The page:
New shirts. After I won Britain’s Got Talent, I lived in a hotel near London Bridge for six weeks. I was busy going to and from interviews, events and TV appearances, and I didn’t have a washing machine. So I would go to the closest shop which sold white shirts for more than £100 each. Every time I needed a fresh shirt, I would buy one instead of washing the ones I already had. 

I look back now and think: what a waste of money.

The best money decision you have made? 

Investing 70 per cent of my savings in shares and investment funds in November 2020. 

As I had more time on my hands during the pandemic than usual, I researched how the stock market works. If it hadn’t been for Covid, I probably never would have tried to understand the world of investing. But I got really interested and read books about it.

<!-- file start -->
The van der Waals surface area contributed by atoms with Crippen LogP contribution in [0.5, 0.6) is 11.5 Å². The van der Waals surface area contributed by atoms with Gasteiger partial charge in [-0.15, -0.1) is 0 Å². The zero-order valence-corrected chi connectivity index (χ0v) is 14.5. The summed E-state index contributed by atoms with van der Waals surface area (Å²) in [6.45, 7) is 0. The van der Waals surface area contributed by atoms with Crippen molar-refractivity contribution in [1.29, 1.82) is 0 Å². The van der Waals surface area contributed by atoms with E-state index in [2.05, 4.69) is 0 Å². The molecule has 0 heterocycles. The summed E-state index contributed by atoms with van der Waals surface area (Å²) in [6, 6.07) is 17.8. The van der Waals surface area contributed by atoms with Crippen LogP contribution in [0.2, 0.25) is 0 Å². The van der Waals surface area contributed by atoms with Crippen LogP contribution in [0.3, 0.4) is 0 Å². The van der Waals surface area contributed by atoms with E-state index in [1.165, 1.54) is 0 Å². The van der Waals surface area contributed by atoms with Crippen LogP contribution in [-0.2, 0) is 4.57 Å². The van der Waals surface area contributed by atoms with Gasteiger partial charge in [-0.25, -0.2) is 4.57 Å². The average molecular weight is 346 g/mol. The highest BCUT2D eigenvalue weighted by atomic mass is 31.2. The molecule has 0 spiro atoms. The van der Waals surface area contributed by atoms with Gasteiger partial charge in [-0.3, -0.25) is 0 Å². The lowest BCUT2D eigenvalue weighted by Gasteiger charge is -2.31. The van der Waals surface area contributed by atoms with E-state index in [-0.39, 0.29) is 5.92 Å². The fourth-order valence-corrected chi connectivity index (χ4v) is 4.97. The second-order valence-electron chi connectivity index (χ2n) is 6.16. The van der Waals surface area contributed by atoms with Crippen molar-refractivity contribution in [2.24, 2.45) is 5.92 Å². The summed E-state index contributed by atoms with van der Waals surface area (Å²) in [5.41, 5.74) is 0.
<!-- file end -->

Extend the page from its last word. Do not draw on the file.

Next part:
I’ve invested the majority of my money in the S&P500 Index, the 500 largest companies listed on the stock market of the United States. I’ve also invested in companies such as Apple and Tesla. I think I’ve done fairly well. Overall, I’ve seen my savings increase by around 18 per cent, although they’ve taken a hit in recent months. I see my holdings as long-term investments – and I’ll probably leave my money invested for at least ten years.

Career change: Richard Jones when he was in the Household Cavalry

Career change: Richard Jones when he was in the Household Cavalry

Do you save into a pension? 

No. That’s not something I’ve had time to look into. But it’s something I’m planning to do soon. 

Do you own any property? 

Yes, my home in Essex. It’s a three-bedroom house close to my mum and dad’s. I bought it with my winnings from Britain’s Got Talent and some money I had saved from my Army career. I had previously earned just under £30,000 a year as a Lance Corporal.